Interview: A Historical Examination of 'Liberal' Network MSNBC

MSNBC president Phil Griffin, Rachel Maddow, Lawrence O'Donnell, and Chris Matthews speak during an MSNBC panel on August 2, 2011 in Beverly Hills, CaliforniaFrederick M. Brown / Getty Images

The network was born with a distinct conservative sensibility, there was even an early show featuring Ann Coulter...

Jacobin - October 6, 2019

"When it {MSNBC} started in the late ’90s, it actually featured a number of people who went on to fame in conservative media — there was even an early show called The Contributors, which actually featured Ann Coulter and Laura Ingraham. After 9/11 MSNBC then has this moment where they declare themselves America’s News Station, and they hire people like Pat Buchanan and Tucker Carlson. Alan Keyes had a show called Alan Keyes Is Making Sense. Meanwhile, there are two interesting people who are let go around this time: Phil Donahue is the liberal that they hired who becomes the only person on the network who regularly criticizes the Iraq War — he gets let go ..."

During the Obama era, MSNBC emerged as a liberal challenger to Fox News, in some ways succeeding where earlier efforts to duplicate the reach of right-wing media had failed. But the history and politics of the network are more complicated than those who first became aware of it during the mid-2000s probably realize.

These themes and others were explored by writer and media critic Michael Arria in his 2014 book Medium Blue: The Politics of MSNBC, a study that has arguably become more prescient since its publication thanks to the network’s prominent role in shaping liberal discourse in the Trump era. Jacobin’s Luke Savage spoke to Arria — who is currently the US correspondent for Mondoweiss — about his research, the book’s themes, and what the history of MSNBC has to teach us about American liberalism

Luke Savage: Medium Blue opens by recalling the first scene from Aaron Sorkin’s The Newsroom, in which the show’s main character — portrayed by Jeff Daniels — delivers a long-winded soliloquy about the state of America. I’m sure most people will be familiar with it. Why did you choose this particular anecdote to begin a book about MSNBC?

Michael Arria: I just thought it in some ways encapsulated the essence of liberal establishment media. What struck me at the time I wrote the book — it was the height of MSNBC, and a lot of people were calling it the “liberal Fox News” — is that it seemed to me there was actually a real difference between the two. With something like Fox, if you look at the biographies of the people who are involved in that operation, they’re somewhat different. Someone like Glenn Beck, for example, was sort of a shock jock in the vein of Howard Stern before he became what we know today. It seemed like a lot of the people involved in conservative media were kind of in on the joke. I remember this Twitter thread Chris Hayes once had where he talked about meeting Ann Coulter at Bill Maher’s show, and he was struck by the fact she seemed surprised he took the things she said seriously.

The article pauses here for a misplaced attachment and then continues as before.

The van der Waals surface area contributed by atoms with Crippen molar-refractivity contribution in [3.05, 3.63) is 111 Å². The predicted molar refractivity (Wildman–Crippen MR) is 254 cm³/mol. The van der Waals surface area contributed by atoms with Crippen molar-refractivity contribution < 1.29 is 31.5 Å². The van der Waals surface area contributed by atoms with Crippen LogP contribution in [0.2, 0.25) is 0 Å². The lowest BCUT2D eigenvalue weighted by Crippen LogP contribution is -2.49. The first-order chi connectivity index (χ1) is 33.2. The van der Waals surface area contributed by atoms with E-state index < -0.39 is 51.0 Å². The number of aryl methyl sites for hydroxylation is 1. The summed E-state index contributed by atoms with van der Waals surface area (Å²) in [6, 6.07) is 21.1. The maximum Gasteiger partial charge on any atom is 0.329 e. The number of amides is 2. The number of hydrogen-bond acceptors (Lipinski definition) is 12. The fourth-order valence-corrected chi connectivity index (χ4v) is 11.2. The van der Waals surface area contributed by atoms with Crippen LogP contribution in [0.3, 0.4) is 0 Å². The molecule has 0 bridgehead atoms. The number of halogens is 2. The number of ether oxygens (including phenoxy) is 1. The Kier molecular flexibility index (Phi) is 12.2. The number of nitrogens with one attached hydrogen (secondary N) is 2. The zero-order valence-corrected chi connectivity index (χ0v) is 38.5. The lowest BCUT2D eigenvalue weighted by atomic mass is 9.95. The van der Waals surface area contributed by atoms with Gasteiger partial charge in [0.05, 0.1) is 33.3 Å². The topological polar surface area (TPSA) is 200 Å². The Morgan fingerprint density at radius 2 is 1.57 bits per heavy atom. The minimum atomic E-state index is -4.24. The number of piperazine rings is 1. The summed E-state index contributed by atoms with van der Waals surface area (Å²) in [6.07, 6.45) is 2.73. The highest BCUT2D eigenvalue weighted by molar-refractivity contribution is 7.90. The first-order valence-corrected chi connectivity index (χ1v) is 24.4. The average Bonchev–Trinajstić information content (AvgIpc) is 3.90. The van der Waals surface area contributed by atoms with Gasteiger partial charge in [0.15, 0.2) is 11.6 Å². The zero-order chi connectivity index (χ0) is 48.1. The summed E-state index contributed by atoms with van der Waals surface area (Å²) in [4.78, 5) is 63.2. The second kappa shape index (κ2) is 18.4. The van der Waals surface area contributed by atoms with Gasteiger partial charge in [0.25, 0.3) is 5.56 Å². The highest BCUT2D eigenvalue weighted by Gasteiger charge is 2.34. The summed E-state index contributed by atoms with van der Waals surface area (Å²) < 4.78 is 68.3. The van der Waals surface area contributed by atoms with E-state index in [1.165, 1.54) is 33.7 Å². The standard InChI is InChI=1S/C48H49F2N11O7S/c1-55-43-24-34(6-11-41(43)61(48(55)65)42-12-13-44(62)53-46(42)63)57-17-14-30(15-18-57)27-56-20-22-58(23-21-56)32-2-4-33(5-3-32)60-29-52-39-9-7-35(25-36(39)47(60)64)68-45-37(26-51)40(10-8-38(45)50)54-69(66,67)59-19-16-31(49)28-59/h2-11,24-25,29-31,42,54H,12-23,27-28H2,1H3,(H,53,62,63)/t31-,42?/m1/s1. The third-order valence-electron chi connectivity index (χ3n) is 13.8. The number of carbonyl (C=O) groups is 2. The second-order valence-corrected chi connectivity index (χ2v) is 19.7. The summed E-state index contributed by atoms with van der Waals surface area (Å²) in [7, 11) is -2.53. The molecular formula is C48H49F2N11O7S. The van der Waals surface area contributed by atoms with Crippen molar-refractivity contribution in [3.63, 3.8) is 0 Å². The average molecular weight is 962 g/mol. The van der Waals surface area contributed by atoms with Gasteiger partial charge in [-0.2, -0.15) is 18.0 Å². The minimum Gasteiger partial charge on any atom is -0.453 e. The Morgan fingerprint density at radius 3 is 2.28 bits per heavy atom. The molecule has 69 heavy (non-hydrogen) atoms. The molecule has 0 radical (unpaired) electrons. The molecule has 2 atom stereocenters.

Whereas, when I was looking into MSNBC, I never got the sense that the people involved were in on the joke. It seemed like they were all very earnest, in fact. It reminded me of Sorkin and that scene in particular because it was getting shared a lot around the same time MSNBC had taken off under Obama. I’m not a Sorkin fan, but I do think he’s extremely interesting insofar as The West Wing and The Newsroom do a great job of encapsulating a certain mindset held by liberals, the liberal establishment, and, in some cases, the liberal media.

Luke Savage: The introduction of your book notes that many liberal books have fact-checked Fox News and the wider conservative media, often in granular detail. Their conclusion is generally that, when taken as a whole, the US media has a conservative bias. But you write: “such analysis misses the point; the issue isn’t politics, it’s power.” Can you elaborate on that?

Michael Arria: I think a lot of people on the liberal side sort of miss why people find the conservative media enticing. I always go back to that argument from Corey Robin’s book about how conservatism’s essence has always been oppositional and counterrevolutionary. When you see the rise of talk radio, with the emergence of figures like Rush Limbaugh, it’s interesting that that took off during the Clinton administration and that Fox really hit its stride under the Obama administration — when they were able to rail against this nonwhite president they thought was a socialist. And I don’t think it’s controversial to say that Donald Trump’s rise couldn’t have happened without an outlet like Fox News. You turn Fox on at night, and it’s people like Tucker Carlson railing against AOC and Ilhan Omar. And despite the fact that conservatives are in power, the whole dynamic is still based on being opposed to something and acting like they’re under siege.

I don’t think liberals have ever really understood this dynamic. After Rush Limbaugh’s rise, there were these consistent calls in progressive media for the Left to develop its own Rush Limbaugh. And I’m old enough to remember Air America, which was an attempt to duplicate what the Right had done but make it liberal. ...
Read full interview at Jacobin

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